An unofficial exit poll in Catalonia’s regional election suggests a coalition of pro-independence parties have secured a small majority, Spanish media reports.
Although commentators warned the poll should be treated with caution, if it proves accurate, the result could open up a new and uncertain chapter in the Catalan political crisis.
The separatist parties are predicted to win 67-71 seats in the 135-seat assembly, the poll showed, with the unionist bloc set to take 55 to 62 seats and the local offshoot of anti-austerity party Podemos taking seven or eight seats.
The crisis has damaged Spain’s economy and prompted a mass exodus of businesses from Catalonia, which has long since been the economic powerhouse of the country.
The regional elections are regarded as an indication of how support for the independence movement has fared since the regional government was sacked by Mr Rajoy following the referendum, which was not legally recognised.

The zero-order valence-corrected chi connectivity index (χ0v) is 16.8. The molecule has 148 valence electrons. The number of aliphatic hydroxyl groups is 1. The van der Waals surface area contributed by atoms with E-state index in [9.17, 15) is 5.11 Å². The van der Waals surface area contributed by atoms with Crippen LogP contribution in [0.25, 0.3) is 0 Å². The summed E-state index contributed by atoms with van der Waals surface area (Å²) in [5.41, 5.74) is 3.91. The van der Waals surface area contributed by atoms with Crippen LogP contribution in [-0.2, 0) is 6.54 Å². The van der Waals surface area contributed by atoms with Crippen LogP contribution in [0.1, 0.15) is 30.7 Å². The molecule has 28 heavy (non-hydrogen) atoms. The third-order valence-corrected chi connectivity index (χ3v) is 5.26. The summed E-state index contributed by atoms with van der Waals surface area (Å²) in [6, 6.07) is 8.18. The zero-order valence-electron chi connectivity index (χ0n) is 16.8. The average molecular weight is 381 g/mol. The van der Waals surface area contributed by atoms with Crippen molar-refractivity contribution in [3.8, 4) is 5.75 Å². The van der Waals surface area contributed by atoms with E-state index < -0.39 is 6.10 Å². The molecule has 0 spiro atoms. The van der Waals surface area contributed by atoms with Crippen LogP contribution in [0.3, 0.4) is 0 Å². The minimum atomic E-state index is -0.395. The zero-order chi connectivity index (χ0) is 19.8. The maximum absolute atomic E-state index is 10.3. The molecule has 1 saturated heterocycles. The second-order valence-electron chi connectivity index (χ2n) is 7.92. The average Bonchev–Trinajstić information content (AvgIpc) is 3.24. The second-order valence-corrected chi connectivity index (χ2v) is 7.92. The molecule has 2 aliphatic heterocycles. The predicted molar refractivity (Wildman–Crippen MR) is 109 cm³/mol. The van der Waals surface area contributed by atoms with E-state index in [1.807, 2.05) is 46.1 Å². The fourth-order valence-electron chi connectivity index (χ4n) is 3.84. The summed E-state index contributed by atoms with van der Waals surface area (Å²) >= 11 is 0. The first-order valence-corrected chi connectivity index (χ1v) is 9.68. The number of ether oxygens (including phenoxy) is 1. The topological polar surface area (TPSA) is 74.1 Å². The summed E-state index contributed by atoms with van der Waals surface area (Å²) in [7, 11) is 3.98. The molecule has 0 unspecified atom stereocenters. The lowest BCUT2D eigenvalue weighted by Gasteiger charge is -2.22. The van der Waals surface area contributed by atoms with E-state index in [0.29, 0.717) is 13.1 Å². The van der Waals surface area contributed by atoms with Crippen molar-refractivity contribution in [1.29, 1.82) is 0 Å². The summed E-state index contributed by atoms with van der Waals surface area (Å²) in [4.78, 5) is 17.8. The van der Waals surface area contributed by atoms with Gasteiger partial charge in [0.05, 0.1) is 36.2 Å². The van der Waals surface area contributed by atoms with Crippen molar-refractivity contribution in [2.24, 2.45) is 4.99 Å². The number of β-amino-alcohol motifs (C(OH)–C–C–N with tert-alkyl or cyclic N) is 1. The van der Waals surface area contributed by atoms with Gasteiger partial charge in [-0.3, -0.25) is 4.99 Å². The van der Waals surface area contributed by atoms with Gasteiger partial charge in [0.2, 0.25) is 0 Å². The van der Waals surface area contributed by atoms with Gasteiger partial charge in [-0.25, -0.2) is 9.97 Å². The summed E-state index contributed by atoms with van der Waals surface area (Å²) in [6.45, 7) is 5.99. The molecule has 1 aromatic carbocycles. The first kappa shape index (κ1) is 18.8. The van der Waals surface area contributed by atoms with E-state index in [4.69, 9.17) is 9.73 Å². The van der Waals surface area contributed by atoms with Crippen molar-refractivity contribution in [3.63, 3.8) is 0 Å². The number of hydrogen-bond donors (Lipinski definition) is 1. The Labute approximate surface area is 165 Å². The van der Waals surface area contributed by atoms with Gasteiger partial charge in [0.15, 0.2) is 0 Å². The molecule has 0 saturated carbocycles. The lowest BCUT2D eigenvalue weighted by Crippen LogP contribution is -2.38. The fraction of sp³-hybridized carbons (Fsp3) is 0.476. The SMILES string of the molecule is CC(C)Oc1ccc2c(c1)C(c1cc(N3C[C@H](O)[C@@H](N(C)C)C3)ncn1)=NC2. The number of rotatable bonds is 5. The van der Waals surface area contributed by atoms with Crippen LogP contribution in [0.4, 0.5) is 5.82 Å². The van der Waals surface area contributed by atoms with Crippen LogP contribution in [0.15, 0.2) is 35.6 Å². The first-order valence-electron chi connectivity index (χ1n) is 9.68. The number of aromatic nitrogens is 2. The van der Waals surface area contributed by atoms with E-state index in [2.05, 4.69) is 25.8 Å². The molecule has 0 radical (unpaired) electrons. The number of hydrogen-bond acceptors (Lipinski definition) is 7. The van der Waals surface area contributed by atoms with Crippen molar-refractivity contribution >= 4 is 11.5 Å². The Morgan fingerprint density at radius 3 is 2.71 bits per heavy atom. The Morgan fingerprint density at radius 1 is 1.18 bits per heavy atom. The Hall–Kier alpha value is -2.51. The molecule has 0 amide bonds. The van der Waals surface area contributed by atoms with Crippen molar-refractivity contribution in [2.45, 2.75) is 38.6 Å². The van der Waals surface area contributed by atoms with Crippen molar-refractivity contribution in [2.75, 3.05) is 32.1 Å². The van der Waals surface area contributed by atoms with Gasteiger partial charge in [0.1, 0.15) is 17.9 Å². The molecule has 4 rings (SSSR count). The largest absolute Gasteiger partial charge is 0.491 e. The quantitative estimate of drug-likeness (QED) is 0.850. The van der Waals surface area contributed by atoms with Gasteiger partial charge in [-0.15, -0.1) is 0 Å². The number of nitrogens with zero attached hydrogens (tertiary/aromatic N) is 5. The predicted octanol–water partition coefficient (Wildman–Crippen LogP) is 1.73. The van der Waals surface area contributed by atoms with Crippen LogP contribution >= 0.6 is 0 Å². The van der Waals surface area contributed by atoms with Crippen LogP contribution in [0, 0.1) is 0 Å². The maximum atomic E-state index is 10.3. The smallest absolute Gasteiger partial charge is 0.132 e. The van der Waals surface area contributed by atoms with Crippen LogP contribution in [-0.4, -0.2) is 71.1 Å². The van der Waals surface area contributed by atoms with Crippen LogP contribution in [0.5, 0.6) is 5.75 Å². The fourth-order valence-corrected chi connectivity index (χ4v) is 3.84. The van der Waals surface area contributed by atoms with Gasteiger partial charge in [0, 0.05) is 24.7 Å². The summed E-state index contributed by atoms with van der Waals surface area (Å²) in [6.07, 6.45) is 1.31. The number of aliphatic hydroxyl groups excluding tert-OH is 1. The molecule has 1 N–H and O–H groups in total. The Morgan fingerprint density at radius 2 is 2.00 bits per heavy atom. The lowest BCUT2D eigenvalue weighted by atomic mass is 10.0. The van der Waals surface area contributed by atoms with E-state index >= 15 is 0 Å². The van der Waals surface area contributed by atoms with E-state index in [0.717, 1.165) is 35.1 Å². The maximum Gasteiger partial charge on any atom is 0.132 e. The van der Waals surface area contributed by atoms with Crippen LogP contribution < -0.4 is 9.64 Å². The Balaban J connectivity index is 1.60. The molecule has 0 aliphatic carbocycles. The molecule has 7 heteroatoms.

Deposed Catalan President Carles Puigdemont urged voters to show they back independence by voting for another secessionist leader.
The turnout was at a record high for the regional election with over 83 per cent of eligible Catalans turning out to have their say at the ballot box.
In contrast to the violence that boiled over on the streets of Spain during October’s referendum, the regional election passed off peacefully.
The exit poll contradicts final pre-election surveys that predicted the separatist parties would lose control of the regional parliament and running neck-and-neck with unionists.
The first official preliminary results are expected by 9pm and final results after midnight.
Additional reporting by Reuters